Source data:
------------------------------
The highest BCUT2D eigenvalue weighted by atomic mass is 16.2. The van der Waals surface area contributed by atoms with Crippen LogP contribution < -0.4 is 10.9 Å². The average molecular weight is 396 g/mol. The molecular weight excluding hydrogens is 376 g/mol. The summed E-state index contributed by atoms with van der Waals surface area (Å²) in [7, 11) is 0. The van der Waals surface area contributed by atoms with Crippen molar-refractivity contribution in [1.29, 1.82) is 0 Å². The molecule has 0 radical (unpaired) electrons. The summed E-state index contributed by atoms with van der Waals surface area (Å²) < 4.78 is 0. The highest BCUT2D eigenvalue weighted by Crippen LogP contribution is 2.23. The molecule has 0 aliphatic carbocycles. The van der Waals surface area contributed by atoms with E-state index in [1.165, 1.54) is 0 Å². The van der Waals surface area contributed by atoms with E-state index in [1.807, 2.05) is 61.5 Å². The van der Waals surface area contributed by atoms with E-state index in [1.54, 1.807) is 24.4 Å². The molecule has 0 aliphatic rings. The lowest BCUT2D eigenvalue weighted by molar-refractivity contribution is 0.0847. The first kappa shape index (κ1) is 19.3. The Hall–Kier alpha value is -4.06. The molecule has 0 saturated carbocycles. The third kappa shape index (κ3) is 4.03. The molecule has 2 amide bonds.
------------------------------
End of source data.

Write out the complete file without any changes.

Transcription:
The highest BCUT2D eigenvalue weighted by atomic mass is 16.2. The van der Waals surface area contributed by atoms with Crippen LogP contribution < -0.4 is 10.9 Å². The average molecular weight is 396 g/mol. The molecular weight excluding hydrogens is 376 g/mol. The summed E-state index contributed by atoms with van der Waals surface area (Å²) in [7, 11) is 0. The van der Waals surface area contributed by atoms with Crippen molar-refractivity contribution in [1.29, 1.82) is 0 Å². The molecule has 0 radical (unpaired) electrons. The summed E-state index contributed by atoms with van der Waals surface area (Å²) < 4.78 is 0. The highest BCUT2D eigenvalue weighted by Crippen LogP contribution is 2.23. The molecule has 0 aliphatic carbocycles. The van der Waals surface area contributed by atoms with E-state index in [1.165, 1.54) is 0 Å². The van der Waals surface area contributed by atoms with E-state index in [1.807, 2.05) is 61.5 Å². The van der Waals surface area contributed by atoms with E-state index in [1.54, 1.807) is 24.4 Å². The molecule has 0 aliphatic rings. The lowest BCUT2D eigenvalue weighted by molar-refractivity contribution is 0.0847. The first kappa shape index (κ1) is 19.3. The Hall–Kier alpha value is -4.06. The molecule has 0 saturated carbocycles. The third kappa shape index (κ3) is 4.03. The molecule has 2 amide bonds.